"National Security Brief: Panetta Chides GOP For ‘Mean’ Hagel Attacks"
Outgoing Defense Secretary Leon Panetta yesterday during final press conference lamented that there is “too much meanness” in Congress, referring to the GOP’s obstruction of and attacks on Chuck Hagel. Panetta said the partisanship on Hagel’s nomination was “in full display” this week during Hagel’s committee nomination vote.
“[T]here are also some lines that are there that make that process work, lines that involve mutual respect, lines that involve, you know, courtesy and a degree of respect for each other,” he said. “And you kind of see that breaking down in this process. It becomes too personal; it becomes too mean.”
Sen. Ted Cruz’s (R-TX) colleagues criticized him for saying on Tuesday that Hagel may have received money from foreign countries like Saudi Arabia or North Korea, suggesting some form of treasonous impropriety. “Senator Cruz has gone over the line,” Sen Bill Nelson (D-FL) shot back at Cruz. “He basically has impugned the patriotism of the nominee.” Sen. John McCain added: “I just want to make it clear. Senator Hagel is an honorable man. He has served his country and no one on this committee at any time should impugn his character or his integrity.”
Republicans have forced a 60-vote threshold on Hagel, the first time in history for a Defense Secretary nominee. Senate Majority Leader Harry Reid said the vote will take place on Friday.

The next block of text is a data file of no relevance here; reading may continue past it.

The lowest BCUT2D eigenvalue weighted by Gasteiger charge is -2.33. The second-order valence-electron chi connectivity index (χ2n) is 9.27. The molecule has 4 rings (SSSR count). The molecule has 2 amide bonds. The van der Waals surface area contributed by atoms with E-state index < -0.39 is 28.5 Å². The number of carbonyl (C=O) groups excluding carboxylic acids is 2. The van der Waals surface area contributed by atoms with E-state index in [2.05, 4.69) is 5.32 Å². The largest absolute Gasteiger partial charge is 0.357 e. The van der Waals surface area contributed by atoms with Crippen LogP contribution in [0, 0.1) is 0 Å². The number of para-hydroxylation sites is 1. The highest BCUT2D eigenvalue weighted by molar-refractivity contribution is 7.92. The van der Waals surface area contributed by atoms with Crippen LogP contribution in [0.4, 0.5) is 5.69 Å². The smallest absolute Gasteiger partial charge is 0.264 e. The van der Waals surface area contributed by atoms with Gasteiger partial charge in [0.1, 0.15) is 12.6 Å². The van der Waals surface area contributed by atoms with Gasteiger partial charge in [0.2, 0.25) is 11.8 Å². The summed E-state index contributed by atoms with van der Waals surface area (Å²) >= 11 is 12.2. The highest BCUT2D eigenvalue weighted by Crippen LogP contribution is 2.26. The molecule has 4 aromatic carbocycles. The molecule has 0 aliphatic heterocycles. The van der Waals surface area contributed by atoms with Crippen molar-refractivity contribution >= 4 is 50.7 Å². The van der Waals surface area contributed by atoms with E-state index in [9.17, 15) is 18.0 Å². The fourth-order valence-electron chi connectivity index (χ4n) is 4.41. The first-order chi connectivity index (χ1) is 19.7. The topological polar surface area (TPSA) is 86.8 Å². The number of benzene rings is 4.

In other news:
A vote on the nomination of John Brennan has been postponed due to Senators’ demands that the Obama administration provide more information about its drone program against suspected terrorists. Sen. Rand Paul (R-KY) said he is prepared to place a “hold” on Brennan’s nomination.
The Washington Post reports: Iran recently sought to acquire tens of thousands of highly specialized magnets used in centrifuge machines, according to experts and diplomats, a sign that the country may be planning a major expansion of its nuclear program that could shorten the path to an atomic weapons capability.
Reuters reports: Turkey has drafted changes to the penal code, narrowing the definition of terrorist propaganda in a step to boost freedom of expression in line with EU demands and potentially encourage a fledgling peace process with a jailed Kurdish militant leader.